Lupus Research Alliance Welcomes Voclosporin Trial Results
First Promising Phase II Data in Lupus Nephritis
NEW YORK, August 23, 2016 --The Lupus Research Alliance congratulates Aurinia Pharmaceuticals on achieving the first positive Phase II study of a greatly needed potential treatment for lupus nephritis.
Up to 60% of people with lupus develop lupus nephritis, a devastating complication that can cause kidney failure and even death. Lupus nephritis is usually treated with heavy doses of steroids and, in most cases, additional potent drugs that suppress the immune system. People with lupus nephritis are at high risk for heart and blood vessel damage.
Top-line results from the landmark AURA-LV trial reported that compared with patients receiving only standard-of-care treatment with immunosuppressants and steroids, those who also received the investigational drug voclosporin were twice as likely to achieve complete remission. Safety issues, however, raised concerns with 13 deaths reported. Aurinia spokespeople noted that a disproportionate number of deaths occurred in Asia and hypothesized that this disparity may be explained by several factors including patient management and exposure to infections as well as the severity of disease in this patient population. Further data analysis is expected to confirm whether adverse effects were related to the drug or to the disease itself.
“Maintaining consistency among clinical trial centers throughout the world, particularly in remote areas with varying access to healthcare, has long plagued research studies in lupus and other diseases,” commented Lupus Research Alliance Co-CEO Kenneth M. Farber. “That’s one reason the Lupus Research Alliance recently established the Lupus Clinical Investigators Network (LuCIN) of 60 top academic centers in the U.S. and Canada. Conducting trials in investigative sites that have been fully evaluated and approved for lupus trials helps assure that all patients in a study receive comparable care.”
“We welcome the AURA-LV results with optimism tempered by caution,” noted Margaret G. Dowd, Co-CEO of Lupus Research Alliance. “The magnitude of benefit is quite striking and unprecedented in lupus nephritis, but the number of deaths is a concern that must be taken seriously. We are very hopeful that further analysis of the safety data will confirm that voclosporin can provide a safe and effective treatment for this devastating disease. Meanwhile, by demonstrating the importance of a critical pathway in lupus, this trial has already made a significant contribution toward future drug development.”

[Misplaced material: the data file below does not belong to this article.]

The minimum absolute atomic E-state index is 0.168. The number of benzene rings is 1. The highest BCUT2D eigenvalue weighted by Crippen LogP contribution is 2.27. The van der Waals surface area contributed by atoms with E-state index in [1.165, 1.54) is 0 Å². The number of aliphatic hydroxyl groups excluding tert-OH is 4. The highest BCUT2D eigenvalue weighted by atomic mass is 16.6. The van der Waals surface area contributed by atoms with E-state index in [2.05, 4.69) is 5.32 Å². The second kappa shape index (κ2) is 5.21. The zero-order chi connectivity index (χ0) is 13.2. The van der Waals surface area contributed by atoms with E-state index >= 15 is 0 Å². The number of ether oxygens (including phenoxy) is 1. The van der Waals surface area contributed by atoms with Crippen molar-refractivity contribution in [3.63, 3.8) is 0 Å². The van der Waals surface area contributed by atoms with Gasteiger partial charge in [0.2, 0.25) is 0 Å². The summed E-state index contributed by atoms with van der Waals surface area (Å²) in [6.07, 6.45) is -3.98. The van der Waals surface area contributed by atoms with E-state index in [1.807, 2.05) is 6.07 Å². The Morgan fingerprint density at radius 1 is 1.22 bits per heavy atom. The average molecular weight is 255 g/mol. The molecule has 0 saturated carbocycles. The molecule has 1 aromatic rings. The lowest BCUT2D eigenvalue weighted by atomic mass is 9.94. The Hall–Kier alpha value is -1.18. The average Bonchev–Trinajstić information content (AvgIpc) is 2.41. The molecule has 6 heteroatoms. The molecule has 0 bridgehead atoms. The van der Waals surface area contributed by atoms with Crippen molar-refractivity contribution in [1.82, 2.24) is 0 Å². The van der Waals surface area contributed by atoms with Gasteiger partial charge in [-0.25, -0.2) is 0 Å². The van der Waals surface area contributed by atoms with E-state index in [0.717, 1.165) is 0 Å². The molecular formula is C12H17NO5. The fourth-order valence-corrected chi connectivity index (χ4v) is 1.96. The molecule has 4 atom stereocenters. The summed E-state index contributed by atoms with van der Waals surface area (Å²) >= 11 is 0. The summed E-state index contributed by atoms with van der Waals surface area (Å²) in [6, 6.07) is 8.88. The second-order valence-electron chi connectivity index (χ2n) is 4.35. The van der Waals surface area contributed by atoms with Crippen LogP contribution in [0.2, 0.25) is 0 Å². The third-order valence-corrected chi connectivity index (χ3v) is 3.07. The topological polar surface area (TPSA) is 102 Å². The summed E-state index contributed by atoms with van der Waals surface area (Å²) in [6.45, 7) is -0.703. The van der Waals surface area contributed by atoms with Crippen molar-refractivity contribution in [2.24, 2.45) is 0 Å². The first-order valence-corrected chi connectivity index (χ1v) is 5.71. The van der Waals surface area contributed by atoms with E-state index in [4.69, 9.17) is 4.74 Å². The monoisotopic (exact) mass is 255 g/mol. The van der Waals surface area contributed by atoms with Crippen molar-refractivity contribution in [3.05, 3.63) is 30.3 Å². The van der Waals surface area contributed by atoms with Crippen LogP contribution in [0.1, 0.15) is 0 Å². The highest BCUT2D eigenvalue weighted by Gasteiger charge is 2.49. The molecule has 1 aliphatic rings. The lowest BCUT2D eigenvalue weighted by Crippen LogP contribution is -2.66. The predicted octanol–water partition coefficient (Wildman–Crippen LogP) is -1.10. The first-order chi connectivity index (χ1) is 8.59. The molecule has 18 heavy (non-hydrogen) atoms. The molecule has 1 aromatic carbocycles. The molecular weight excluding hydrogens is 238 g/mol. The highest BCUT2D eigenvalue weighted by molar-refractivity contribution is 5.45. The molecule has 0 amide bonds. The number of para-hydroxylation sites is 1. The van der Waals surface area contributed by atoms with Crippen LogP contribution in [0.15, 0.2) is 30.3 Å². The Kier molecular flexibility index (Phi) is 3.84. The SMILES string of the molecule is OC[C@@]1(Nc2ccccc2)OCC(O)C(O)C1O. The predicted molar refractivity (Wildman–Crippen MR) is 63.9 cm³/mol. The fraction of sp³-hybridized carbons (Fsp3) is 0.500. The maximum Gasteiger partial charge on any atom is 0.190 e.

The immunosuppressant voclosporin is a novel drug that aims to inhibit or block calcineurin, a protein that activates T cells – key players in regulating the immune system. In lupus, the immune system, which is designed to protect against infection, creates antibodies that attack the body’s own tissues and organs -- the brain, heart, lungs, blood, skin, joints, and most commonly the kidneys.
Lupus is a chronic, complex autoimmune disease that affects millions of people worldwide. More than 90% of people with lupus are women, mostly young women between the ages of 15 to 44. Women of color are especially at risk.
About the Lupus Research Alliance
Born from the merger of three organizations with a common belief in the potential for science to overcome lupus, the Lupus Research Alliance is at the forefront of driving innovative research that can make a difference for people living with the prototypical autoimmune disease. With that shared conviction, the Board of Directors promises to cover the organization’s administrative and operating costs, ensuring that 100% of all donations go directly to funding research programs to realize our vision of a world free from lupus.
More information can be found at www.lupusresearch.org, the website of the former Alliance for Lupus Research and LupusResearchInstitute.org, the website of the former Lupus Research Institute.